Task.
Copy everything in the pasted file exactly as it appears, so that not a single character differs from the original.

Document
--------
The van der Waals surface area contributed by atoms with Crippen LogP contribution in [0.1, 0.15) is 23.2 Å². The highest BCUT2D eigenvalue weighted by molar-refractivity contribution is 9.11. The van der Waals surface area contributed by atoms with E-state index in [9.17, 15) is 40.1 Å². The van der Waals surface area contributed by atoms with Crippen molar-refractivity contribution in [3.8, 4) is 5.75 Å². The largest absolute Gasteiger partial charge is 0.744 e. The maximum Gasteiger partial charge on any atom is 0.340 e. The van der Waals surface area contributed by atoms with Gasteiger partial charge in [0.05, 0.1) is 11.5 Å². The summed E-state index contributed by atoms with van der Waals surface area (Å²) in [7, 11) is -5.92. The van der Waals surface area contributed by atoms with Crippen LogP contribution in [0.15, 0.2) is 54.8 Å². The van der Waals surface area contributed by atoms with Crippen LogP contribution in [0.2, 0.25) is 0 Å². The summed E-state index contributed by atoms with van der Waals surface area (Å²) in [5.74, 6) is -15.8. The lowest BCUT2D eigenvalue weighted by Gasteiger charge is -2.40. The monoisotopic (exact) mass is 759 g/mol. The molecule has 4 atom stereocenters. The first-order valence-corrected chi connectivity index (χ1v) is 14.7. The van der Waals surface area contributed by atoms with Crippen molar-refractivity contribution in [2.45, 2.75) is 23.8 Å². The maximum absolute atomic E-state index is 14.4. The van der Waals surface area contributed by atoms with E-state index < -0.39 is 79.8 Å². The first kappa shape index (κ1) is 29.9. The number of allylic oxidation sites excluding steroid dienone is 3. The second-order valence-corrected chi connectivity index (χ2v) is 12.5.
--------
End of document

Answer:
The van der Waals surface area contributed by atoms with Crippen LogP contribution in [0.1, 0.15) is 23.2 Å². The highest BCUT2D eigenvalue weighted by molar-refractivity contribution is 9.11. The van der Waals surface area contributed by atoms with E-state index in [9.17, 15) is 40.1 Å². The van der Waals surface area contributed by atoms with Crippen molar-refractivity contribution in [3.8, 4) is 5.75 Å². The largest absolute Gasteiger partial charge is 0.744 e. The maximum Gasteiger partial charge on any atom is 0.340 e. The van der Waals surface area contributed by atoms with Gasteiger partial charge in [0.05, 0.1) is 11.5 Å². The summed E-state index contributed by atoms with van der Waals surface area (Å²) in [7, 11) is -5.92. The van der Waals surface area contributed by atoms with Crippen LogP contribution in [0.15, 0.2) is 54.8 Å². The van der Waals surface area contributed by atoms with Crippen LogP contribution in [0.2, 0.25) is 0 Å². The summed E-state index contributed by atoms with van der Waals surface area (Å²) in [5.74, 6) is -15.8. The lowest BCUT2D eigenvalue weighted by Gasteiger charge is -2.40. The monoisotopic (exact) mass is 759 g/mol. The molecule has 4 atom stereocenters. The first-order valence-corrected chi connectivity index (χ1v) is 14.7. The van der Waals surface area contributed by atoms with Crippen molar-refractivity contribution in [2.45, 2.75) is 23.8 Å². The maximum absolute atomic E-state index is 14.4. The van der Waals surface area contributed by atoms with E-state index < -0.39 is 79.8 Å². The first kappa shape index (κ1) is 29.9. The number of allylic oxidation sites excluding steroid dienone is 3. The second-order valence-corrected chi connectivity index (χ2v) is 12.5.